And people forget that the boys who to go mission schools are not all of the faith. There are plenty of boys from non-Catholic families. Can the school rightfully ask that these boys should be deprived of the full sex ed package just because some part of it contradicts the Pope’s doctrine? The Ministry is right to say No.

  25. 39 xtrocious 27 August 2010 at 14:47

    Okay, here’s an often-told joke to break the animosity…

    How do you really ensure that using condoms are “safe”?

    Easy – use 2 condoms

    But in between them, put a layer of axe oil

    If the girl feels the bite of the axe oil, but not the guy, it’s still safe

    Likewise, if the guy feels the axe oil, but not the gal, it’s also safe

    However, if both of them feels the axe oil, then it’s gone farked…hahah

  26. 40 Sexuality Researcher and Educator 28 August 2010 at 18:23

    Sry, but with condom effectiveness defined as proportionate reduction in disease due to the use of condoms, the most up to date and accurate figure by researchers is 80% only.

    This figure is the difference between individuals who use condoms 100% of the time and individuals who never use (0%) condoms.

    I think we should respect the definition of condom effectiveness as given by statistic researchers who are the experts in the field, and try not to provide other definitions to misrepresent the actual figures. Responsibility is also needed to research on the most accurate information.

    – Researcher and Educator.

  27. 41 yawningbread 29 August 2010 at 10:27

    To Sexuality Researcher and Educator – Terminology used by scientists sometimes need to be interpreted for the layman. This is one such case because to the layman, saying that condom effectiveness compared to no condom use is 85 percent, sounds like condoms “fail” 85 percent of the time and that therefore, 15 percent of the time the party will either get pregnant or HIV-infected.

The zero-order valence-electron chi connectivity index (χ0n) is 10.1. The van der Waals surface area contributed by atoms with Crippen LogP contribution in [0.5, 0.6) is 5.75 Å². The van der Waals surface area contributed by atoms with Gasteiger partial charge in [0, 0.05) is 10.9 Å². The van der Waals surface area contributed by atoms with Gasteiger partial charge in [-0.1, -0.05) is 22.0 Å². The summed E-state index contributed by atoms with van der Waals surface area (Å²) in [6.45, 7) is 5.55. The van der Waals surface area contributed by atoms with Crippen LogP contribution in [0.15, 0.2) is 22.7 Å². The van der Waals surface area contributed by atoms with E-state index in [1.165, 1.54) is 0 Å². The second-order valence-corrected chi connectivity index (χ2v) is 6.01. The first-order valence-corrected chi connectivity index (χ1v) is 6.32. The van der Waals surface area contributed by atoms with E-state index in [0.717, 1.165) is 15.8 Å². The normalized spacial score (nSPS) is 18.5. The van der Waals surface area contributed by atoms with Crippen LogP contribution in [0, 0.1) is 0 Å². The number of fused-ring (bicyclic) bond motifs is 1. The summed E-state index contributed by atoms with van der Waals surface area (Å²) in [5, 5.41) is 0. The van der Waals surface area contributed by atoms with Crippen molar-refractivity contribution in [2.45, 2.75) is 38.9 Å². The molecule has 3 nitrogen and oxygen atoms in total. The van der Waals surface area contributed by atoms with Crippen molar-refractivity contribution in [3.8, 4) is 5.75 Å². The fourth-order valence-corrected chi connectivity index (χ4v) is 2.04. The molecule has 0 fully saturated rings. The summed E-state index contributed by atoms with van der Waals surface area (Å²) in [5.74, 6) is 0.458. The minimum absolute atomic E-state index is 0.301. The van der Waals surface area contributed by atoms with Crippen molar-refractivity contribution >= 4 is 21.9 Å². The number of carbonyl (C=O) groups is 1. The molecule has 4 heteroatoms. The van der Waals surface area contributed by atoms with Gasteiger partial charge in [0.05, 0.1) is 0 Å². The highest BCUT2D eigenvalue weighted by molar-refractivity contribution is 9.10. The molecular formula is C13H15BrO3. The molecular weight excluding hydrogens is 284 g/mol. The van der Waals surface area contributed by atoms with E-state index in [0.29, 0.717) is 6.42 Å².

This is simply not true and therefore it is incumbent on a communicator like me to say it in a way that the layman understands.

    Also, one has to take into context that there are parties out there who go around making exactly that imputation – that condoms “fail” 15 percent of the time. They do this with the intention of making a big scare out of it, in order frighten people out of sex. The scientifically demonstrated result of their efforts however are that people continue to have sex but do so with LESS condom use, believing that condoms are “no use”.

    We therefore have a moral responsibility in view of the layman’s tendency to interpret “85 percent” in a certain way, and in the context of parties making huge efforts to cement that wrong interpretation, to express the facts differently and in a way that is better understood.

    Those other parties are NOT AS INTERESTED IN SAVING LIVES as they are in spreading their religiously-based ideas.

    The situation is akin to what I described in the post Language scuffles. Words can have superficial meaning, different from intended meaning and communicators have a responsibility to be aware of how they can be misunderstood and say it in different ways to better explain them. In that post, I gave examples of Straits Times saying Singapore was the most desired place on earth, by leaving a superficial reading of data intact. I am not about to do the same with condom effectiveness data.

    Bottom line, in plain language: Condoms correctly used, provide near total protection against pregnancy and HIV.

    Say that again: Condoms correctly used, provide near total protection against pregnancy and HIV.

    Say that once more: Condoms correctly used, provide near total protection against pregnancy and HIV.

  28. 42 F 2 September 2010 at 18:25

    Thank you very much for this post – needless to say, I was in equal parts appalled by St. Pat’s behaviour and heartened/amused by your matter-of-fact treatment of the subject.

    Just a suggestion: you could add one more detail to your instructions, specifically part 2.1. Contrary to popular belief, it’s now scientifically accepted that there is no sperm in pre-come unless the man hasn’t urinated since his last ejaculation, so pre-come on a condom shouldn’t always be an issue for tested, monogamous couples.

    Cheers!

  29. 43 F 2 September 2010 at 18:28

    Oops, just realised my comment is much more applicable to patch 2 of your discussion, which I’ve only just read.